Visualising Performance Data: #ENGvAUS Netball Test Series 2016

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I have been following the three-match netball test series in England.

Australia won the series 3v0.

I found Champion Data’s record of the games very helpful.

In advance of more interactive visualisations, I am sharing a box plot of goals scored in the 12 quarters played.

3 Test Box Plot

I used BoxPlotR to generate this visualisation.

(In this plot, centre lines show the medians; box limits indicate the 25th and 75th percentiles as determined by R software; whiskers extend 1.5 times the interquartile range from the 25th and 75th percentiles; data points are plotted as open circles. n = 12 sample points.)

I have been thinking about random walk behaviour in court games.

My plot of shots at goal and goals scored for the first test match is:

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This was the closest game in terms of goals scored. England missed just five attempts at goal in the whole game (Australia missed eleven).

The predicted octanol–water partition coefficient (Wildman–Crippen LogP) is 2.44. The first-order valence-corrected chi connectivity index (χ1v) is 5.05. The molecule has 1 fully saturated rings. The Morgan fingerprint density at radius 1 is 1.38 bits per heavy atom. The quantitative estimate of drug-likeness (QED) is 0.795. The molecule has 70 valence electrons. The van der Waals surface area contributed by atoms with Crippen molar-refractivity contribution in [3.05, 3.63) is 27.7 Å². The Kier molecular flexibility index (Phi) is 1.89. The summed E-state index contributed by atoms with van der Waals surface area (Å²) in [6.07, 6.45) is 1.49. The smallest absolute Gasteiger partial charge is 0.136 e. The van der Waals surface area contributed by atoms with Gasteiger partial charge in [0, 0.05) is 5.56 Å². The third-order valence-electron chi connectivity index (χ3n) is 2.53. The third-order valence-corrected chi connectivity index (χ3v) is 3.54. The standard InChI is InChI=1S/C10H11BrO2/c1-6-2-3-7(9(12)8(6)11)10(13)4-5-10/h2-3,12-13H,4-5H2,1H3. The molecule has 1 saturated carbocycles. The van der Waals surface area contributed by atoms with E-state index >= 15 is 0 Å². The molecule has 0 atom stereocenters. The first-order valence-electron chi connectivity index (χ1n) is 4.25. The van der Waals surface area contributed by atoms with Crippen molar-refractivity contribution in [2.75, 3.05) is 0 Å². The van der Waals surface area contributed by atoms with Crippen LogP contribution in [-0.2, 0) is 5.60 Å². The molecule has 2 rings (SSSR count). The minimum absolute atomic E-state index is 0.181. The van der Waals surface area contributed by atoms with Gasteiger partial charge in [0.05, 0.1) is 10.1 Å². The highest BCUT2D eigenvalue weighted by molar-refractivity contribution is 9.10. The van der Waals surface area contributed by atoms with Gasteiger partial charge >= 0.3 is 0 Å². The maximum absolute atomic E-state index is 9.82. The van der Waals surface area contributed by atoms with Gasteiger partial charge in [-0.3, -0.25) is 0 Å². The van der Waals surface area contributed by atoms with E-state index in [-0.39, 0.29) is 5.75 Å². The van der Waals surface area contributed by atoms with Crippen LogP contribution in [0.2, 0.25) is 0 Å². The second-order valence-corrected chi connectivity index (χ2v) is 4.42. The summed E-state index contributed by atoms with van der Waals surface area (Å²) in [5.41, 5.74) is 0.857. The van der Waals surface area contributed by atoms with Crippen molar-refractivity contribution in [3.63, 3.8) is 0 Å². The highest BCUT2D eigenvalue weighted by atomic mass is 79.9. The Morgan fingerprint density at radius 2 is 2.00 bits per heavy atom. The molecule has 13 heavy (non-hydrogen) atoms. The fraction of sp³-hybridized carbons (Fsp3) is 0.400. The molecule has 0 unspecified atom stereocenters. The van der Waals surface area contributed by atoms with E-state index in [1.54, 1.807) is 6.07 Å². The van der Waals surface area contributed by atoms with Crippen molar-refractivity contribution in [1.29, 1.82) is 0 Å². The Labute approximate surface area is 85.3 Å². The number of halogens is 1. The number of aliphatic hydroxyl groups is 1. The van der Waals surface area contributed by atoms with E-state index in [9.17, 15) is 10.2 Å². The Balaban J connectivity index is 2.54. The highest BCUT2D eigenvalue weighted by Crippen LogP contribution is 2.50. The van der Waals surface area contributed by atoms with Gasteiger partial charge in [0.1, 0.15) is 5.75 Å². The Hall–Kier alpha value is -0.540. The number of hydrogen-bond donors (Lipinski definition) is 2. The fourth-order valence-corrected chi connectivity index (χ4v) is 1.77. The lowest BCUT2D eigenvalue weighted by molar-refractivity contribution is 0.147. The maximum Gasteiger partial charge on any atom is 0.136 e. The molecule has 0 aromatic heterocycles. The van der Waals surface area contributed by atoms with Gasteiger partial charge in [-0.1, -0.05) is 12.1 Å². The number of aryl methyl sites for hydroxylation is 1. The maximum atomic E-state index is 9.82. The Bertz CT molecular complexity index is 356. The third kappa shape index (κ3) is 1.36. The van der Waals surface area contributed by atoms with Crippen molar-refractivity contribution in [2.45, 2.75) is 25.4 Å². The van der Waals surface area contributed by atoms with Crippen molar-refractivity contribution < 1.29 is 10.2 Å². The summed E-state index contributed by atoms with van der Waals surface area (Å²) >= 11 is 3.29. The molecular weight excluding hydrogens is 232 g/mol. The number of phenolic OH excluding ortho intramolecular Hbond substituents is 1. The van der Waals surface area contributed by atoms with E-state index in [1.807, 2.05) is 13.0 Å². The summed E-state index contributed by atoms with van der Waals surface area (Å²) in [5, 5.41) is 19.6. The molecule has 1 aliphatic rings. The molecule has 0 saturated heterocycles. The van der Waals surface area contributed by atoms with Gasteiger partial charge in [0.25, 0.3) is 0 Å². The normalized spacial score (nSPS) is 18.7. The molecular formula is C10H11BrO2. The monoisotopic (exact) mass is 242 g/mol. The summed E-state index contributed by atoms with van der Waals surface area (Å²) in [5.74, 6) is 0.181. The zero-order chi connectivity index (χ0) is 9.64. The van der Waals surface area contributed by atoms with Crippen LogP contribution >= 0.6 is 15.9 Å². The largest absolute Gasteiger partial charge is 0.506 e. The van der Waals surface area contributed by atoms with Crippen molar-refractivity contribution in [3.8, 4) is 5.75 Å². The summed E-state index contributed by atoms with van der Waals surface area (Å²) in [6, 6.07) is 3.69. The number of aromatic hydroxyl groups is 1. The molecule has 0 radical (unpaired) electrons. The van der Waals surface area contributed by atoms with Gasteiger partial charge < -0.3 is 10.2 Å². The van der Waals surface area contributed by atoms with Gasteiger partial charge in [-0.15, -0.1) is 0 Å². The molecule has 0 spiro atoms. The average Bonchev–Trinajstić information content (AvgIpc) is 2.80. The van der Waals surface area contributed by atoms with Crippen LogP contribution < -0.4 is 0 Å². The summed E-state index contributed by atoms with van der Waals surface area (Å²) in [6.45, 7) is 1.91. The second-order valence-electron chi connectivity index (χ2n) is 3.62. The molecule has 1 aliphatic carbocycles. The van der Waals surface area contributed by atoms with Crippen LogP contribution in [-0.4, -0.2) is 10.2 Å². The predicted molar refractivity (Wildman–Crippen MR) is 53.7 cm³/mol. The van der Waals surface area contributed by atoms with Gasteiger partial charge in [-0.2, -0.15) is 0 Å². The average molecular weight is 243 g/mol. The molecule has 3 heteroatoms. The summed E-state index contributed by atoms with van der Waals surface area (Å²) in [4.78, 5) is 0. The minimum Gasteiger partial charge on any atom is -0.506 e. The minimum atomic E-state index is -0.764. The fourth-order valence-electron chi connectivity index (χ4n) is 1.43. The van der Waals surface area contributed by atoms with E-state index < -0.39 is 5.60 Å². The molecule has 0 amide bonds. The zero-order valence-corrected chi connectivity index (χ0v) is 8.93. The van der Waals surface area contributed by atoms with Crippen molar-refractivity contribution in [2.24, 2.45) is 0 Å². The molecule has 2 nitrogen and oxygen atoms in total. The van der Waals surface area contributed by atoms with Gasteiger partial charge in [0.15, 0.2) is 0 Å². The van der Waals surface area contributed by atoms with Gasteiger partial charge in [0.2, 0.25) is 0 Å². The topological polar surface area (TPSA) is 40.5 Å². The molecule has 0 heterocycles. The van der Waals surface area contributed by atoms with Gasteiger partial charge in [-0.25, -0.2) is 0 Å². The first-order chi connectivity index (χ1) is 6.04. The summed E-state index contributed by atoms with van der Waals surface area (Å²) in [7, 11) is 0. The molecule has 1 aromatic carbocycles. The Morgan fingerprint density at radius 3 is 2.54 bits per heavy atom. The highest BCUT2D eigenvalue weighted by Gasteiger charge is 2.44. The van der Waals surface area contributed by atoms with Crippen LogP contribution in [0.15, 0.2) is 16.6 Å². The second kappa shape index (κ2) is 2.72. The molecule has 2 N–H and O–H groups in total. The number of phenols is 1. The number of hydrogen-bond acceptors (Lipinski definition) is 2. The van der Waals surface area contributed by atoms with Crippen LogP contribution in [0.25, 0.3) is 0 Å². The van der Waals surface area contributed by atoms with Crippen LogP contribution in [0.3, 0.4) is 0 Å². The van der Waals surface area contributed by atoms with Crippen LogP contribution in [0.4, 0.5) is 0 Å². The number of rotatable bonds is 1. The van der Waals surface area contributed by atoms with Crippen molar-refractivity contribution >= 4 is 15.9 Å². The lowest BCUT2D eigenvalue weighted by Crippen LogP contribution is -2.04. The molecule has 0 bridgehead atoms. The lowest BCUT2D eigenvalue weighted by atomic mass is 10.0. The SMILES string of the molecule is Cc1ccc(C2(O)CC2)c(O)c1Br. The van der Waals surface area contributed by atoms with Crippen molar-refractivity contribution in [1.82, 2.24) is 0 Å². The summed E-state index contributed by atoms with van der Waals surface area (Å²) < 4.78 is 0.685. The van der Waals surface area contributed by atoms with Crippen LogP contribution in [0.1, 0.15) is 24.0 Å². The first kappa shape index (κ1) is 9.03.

In all three tests, Australia had more goal attempts than England.

I was thinking about how to visualise momentum in these games.

For the second test, I thought I would identify any examples of one team dominating play. These data do indicate a shift in momentum in the game and highlight Australia’s dominance of the third quarter.

My blocks of colour are intended to indicate dominance of play by Australia (dark green) or England (red) per minute played.

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I see some fascinating opportunities to create interactive visualisations of these data.

Photo Credit

Third Test (Australian Diamonds, Twitter)

Synoptic Vision

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Two years ago, I explored the possibility of visualising actual performance compared to predicted performance … after a visit to the Sydney Moderns Exhibition and learning about Roy de Maistre ‘s use of colour.

This week, a Kevin Ferguson post has encouraged me to think about how video might be used as a synoptic tool for performance analysts.

Kevin wrote about watching 50 Western films and compressing each film into single frames of form and light. To create his image of each film, Kevin extracted one frame from every 10 seconds of the film and summed with the others to create a real image.